The Maseed tribe inhabits a large portion of the center of Waziristan,[4] which is drained by the Tank Zam and Shahur Rivers. The Maseed territory is a rough triangle between Jandola, the hills north of Razmak, and from Shuidar to Janimela, north of Wana. No portion of their territory touches the "settled" districts, and the tribe is surrounded on the north and west by the Wazirs, on the east by the Bhittanis, and on the south by the Wazirs and Shranis.

With the exception of a few Shabi Khel in the Bannu District, some land near Gumal in the Tank Tehsil, and the colonies at Chark and elsewhere in the Logar Valley in Afghanistan, none of the Maseed own land outside of South Waziristan Agency. To escape the severe cold in the higher hills during the winter, a large number move down to the lower valleys but always keep within the Maseed territorial limits. Many of these people live in caves or tents.
"South Waziristan is mountainous with several high peaks; Pirghal, for example, being 11,600 feet. The Gomal is the main river, in addition to which there are many hill torrents, which remain dry for most of the year."
The mountains and valleys geographically isolate the Maseed from large scale movements of invaders and provide opportunities to conduct effective ambushes on enemies. The cave villages along the Shahur River near Barwand and along the Split Toi provide excellent hiding places and defensive positions.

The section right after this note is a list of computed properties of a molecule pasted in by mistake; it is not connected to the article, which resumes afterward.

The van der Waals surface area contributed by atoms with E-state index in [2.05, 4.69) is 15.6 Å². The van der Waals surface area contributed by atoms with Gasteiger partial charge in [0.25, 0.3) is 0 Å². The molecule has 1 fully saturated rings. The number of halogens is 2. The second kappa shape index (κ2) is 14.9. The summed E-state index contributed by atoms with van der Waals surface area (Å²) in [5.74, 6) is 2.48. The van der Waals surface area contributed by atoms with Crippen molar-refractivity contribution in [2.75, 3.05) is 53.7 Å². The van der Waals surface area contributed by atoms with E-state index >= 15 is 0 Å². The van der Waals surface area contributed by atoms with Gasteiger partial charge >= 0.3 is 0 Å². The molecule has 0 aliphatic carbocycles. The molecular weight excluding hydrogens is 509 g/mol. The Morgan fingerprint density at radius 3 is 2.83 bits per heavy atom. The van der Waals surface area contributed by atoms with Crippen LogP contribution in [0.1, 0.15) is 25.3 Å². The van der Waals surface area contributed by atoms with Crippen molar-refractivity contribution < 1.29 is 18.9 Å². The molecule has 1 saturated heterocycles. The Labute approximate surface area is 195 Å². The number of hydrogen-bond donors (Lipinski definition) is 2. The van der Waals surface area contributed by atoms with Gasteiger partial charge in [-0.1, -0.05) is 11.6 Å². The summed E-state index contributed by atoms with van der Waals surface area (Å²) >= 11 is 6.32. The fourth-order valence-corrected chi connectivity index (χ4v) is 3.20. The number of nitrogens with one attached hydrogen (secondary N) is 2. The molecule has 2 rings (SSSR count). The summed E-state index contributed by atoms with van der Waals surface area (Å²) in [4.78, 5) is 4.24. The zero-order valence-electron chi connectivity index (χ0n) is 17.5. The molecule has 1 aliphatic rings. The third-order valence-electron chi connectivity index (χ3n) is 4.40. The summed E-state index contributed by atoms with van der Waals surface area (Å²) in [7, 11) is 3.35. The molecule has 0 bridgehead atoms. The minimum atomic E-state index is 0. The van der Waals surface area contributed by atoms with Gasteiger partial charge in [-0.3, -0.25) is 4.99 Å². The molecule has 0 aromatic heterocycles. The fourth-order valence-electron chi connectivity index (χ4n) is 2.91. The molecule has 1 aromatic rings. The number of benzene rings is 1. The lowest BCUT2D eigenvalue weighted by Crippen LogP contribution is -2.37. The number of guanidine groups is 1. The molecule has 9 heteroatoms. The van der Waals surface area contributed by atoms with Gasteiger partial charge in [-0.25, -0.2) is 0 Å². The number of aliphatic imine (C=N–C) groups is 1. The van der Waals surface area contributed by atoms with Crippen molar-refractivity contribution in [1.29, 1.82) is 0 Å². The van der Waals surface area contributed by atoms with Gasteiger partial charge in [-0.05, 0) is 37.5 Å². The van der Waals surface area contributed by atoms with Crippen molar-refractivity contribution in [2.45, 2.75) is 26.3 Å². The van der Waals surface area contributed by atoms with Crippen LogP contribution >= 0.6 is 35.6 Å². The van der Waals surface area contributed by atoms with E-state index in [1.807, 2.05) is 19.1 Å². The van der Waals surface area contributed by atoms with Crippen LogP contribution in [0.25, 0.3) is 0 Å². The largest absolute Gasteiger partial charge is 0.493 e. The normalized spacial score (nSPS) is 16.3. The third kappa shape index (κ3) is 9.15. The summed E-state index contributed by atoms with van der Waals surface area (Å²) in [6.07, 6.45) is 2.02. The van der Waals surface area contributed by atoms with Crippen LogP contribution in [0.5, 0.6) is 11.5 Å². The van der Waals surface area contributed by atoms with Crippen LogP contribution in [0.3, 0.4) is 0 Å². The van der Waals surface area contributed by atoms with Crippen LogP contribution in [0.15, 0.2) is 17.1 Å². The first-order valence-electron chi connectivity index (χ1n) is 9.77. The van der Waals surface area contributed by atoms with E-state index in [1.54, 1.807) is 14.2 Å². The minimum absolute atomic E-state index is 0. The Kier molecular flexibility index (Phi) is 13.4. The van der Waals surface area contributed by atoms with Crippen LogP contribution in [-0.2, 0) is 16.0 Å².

It is a tribal society having its own subculture. Nearly all Mehsud follow Islamic traditions, celebrate the same holidays, dress the same, consume the same food, listen to the same music and are multi-lingual to a certain extent. In the southern and eastern region, Mehsuds live in accordance with the Pashtun culture and are usually bilingual in maseedwola also known as maseedo.[1]

Migratory patterns[edit]

Many Maseed inhabit in the lower valleys during the winter. They return to family compounds at higher elevations during the summer.

Key terrain features[edit]

Valleys: Makeen, Wacha Khwara, Ladha, Baddar, Darra Algad, Khaisara, Mastang, Shaktu, Sheranna, Split Toi, Tak Zam

Plains: Razmak Malik Allah Neer:velleys Kotkai

Mountains: Kundeygaar, Pre Ghal, Spin Ghar, Spinkamar

Rivers: Tak Zam, Gomal, Shahur, Shinkai Toi, Baddar Toi, Split Toi, Lower Khaisara Toi, Tauda China, Kundygar, Osspass, Karrama, Torwam, Thangi Parkhai


The climate in the region is hot in summer, with high temperatures around 110 degrees Fahrenheit, and cool in winter, with low temperatures around 35 degrees Fahrenheit. There is modest rainfall in July and August and in January and February.

Recent history[edit]

Mahsud Tribal Family hierarchical tree
Souvenir presented by British Officers who took part in Waziristan operation of 1937 depicting Tribal Marksman in an ambush against invading British Indian Forces.